Earlier this year, the Workers Compensation Act 1987 (the Act) was amended to include a new section which creates a presumption that a worker in ‘prescribed employment’ who contracts COVID-19 did so in the course of that employment. This means that if you work in any of the industries outlined under the Act and you contract COVID-19, it will be presumed for the purposes of the Act that it was contracted at work, and that your employment was the main contributing factor, or a substantial contributing factor, to your illness. You can read more about these new laws including which workers are covered here.
Under s 19B(5) of the Act, workers in ‘prescribed employment’ who contract COVID-19 will also be presumed incapable of working from their date of injury to one week after they are cleared as not longer having COVID-19. This means that workers in the prescribed industries who contract COVID-19 may be entitled to compensation without needing a certificate of capacity as is normally the case, reducing the burden on injured or sick workers. These changes are especially meaningful for the increasing number of casual employees in the Australian workforce who don’t have sick or annual leave entitlements, and who are included under these new changes so long as they have performed casual work on at least one day in the three weeks prior to their date of injury. If you are a casual employee who cannot work because you have contracted COVID-19, you may be entitled to worker’s compensation benefits to cover a large portion of your wages while you cannot work. This is especially the case if you work as an employee as prescribed under the Act.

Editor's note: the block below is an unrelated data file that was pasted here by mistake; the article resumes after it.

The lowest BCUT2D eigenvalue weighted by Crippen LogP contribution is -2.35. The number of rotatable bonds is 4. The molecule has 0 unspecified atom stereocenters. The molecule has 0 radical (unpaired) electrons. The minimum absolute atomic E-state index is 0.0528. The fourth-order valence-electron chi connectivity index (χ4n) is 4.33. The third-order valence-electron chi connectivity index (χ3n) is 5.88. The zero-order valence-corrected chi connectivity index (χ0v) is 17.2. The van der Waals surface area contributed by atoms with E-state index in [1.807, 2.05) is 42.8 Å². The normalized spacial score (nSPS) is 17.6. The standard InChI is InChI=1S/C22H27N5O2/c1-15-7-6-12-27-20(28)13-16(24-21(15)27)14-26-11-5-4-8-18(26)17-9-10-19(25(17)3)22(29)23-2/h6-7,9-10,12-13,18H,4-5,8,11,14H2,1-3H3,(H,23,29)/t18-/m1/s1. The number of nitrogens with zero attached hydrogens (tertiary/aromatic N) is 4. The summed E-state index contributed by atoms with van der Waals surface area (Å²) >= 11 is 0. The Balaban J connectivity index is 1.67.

As of 21 July 2020, there are approximately 3600 confirmed cases of COVID-19 in NSW. Data from the State Insurance Regulatory Authority (SIRA) website confirms that, as of 21 July 2020, 274 claims and notifications had been made for workers compensation related to COVID-19 in NSW. These numbers had been steadily increasing since late February until they began to flatten out around mid-May. These numbers seem to indicate that there are many potential workers compensation cases not being claimed for, especially given the new measures reducing the evidential burden for workers in many industries. In these difficult times, and with a new wave of COVID-19 infections likely on the horizon, it is important to know your entitlements, and the ways that you can minimise the financial burden of illness.
If you believe you have contracted COVID-19 at work, please call or book an appointment online with Amanda Robinson at The Law Office of Conrad Curry to discuss your rights and entitlements free of charge.